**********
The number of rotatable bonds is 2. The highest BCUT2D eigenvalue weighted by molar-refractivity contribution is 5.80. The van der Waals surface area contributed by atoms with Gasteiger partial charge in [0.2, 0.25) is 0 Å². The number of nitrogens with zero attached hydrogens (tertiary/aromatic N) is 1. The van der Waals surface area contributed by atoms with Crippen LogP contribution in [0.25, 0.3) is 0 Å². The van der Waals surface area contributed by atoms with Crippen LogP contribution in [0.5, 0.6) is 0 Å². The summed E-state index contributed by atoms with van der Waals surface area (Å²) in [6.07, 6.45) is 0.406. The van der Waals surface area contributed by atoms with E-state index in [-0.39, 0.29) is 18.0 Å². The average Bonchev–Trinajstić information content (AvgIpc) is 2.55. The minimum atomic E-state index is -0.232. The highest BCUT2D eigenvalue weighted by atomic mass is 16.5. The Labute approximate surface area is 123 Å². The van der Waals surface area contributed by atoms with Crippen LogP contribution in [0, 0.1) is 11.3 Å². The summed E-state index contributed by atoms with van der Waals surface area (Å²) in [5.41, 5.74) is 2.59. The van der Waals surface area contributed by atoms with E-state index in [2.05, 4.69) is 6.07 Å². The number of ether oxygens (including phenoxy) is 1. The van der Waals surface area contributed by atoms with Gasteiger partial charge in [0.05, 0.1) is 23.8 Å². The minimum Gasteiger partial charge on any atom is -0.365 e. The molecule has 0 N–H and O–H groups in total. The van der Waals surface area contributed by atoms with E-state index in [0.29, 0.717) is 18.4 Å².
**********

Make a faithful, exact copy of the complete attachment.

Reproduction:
The number of rotatable bonds is 2. The highest BCUT2D eigenvalue weighted by molar-refractivity contribution is 5.80. The van der Waals surface area contributed by atoms with Gasteiger partial charge in [0.2, 0.25) is 0 Å². The number of nitrogens with zero attached hydrogens (tertiary/aromatic N) is 1. The van der Waals surface area contributed by atoms with Crippen LogP contribution in [0.25, 0.3) is 0 Å². The van der Waals surface area contributed by atoms with Crippen LogP contribution in [0.5, 0.6) is 0 Å². The summed E-state index contributed by atoms with van der Waals surface area (Å²) in [6.07, 6.45) is 0.406. The van der Waals surface area contributed by atoms with E-state index in [-0.39, 0.29) is 18.0 Å². The average Bonchev–Trinajstić information content (AvgIpc) is 2.55. The minimum atomic E-state index is -0.232. The highest BCUT2D eigenvalue weighted by atomic mass is 16.5. The Labute approximate surface area is 123 Å². The van der Waals surface area contributed by atoms with Crippen LogP contribution in [0, 0.1) is 11.3 Å². The summed E-state index contributed by atoms with van der Waals surface area (Å²) in [5.41, 5.74) is 2.59. The van der Waals surface area contributed by atoms with E-state index in [2.05, 4.69) is 6.07 Å². The number of ether oxygens (including phenoxy) is 1. The van der Waals surface area contributed by atoms with Gasteiger partial charge in [0.05, 0.1) is 23.8 Å². The minimum Gasteiger partial charge on any atom is -0.365 e. The molecule has 0 N–H and O–H groups in total. The van der Waals surface area contributed by atoms with E-state index in [0.29, 0.717) is 18.4 Å².